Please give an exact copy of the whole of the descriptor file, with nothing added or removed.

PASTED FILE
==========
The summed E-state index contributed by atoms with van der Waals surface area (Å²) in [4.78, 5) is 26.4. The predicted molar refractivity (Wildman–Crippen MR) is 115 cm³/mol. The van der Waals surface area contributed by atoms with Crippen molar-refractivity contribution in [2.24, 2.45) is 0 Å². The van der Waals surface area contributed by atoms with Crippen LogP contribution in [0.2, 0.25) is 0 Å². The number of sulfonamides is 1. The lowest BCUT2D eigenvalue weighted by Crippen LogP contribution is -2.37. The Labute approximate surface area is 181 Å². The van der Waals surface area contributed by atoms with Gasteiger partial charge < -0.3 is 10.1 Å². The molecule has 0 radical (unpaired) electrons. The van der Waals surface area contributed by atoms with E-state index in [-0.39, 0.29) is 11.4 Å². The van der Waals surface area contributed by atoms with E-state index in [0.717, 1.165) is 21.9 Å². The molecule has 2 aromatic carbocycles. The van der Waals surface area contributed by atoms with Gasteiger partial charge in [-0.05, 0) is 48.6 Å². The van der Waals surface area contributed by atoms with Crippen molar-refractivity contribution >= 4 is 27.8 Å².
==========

The summed E-state index contributed by atoms with van der Waals surface area (Å²) in [4.78, 5) is 26.4. The predicted molar refractivity (Wildman–Crippen MR) is 115 cm³/mol. The van der Waals surface area contributed by atoms with Crippen molar-refractivity contribution in [2.24, 2.45) is 0 Å². The van der Waals surface area contributed by atoms with Crippen LogP contribution in [0.2, 0.25) is 0 Å². The number of sulfonamides is 1. The lowest BCUT2D eigenvalue weighted by Crippen LogP contribution is -2.37. The Labute approximate surface area is 181 Å². The van der Waals surface area contributed by atoms with Gasteiger partial charge < -0.3 is 10.1 Å². The molecule has 0 radical (unpaired) electrons. The van der Waals surface area contributed by atoms with E-state index in [-0.39, 0.29) is 11.4 Å². The van der Waals surface area contributed by atoms with E-state index in [0.717, 1.165) is 21.9 Å². The molecule has 2 aromatic carbocycles. The van der Waals surface area contributed by atoms with Gasteiger partial charge in [-0.05, 0) is 48.6 Å². The van der Waals surface area contributed by atoms with Crippen molar-refractivity contribution >= 4 is 27.8 Å².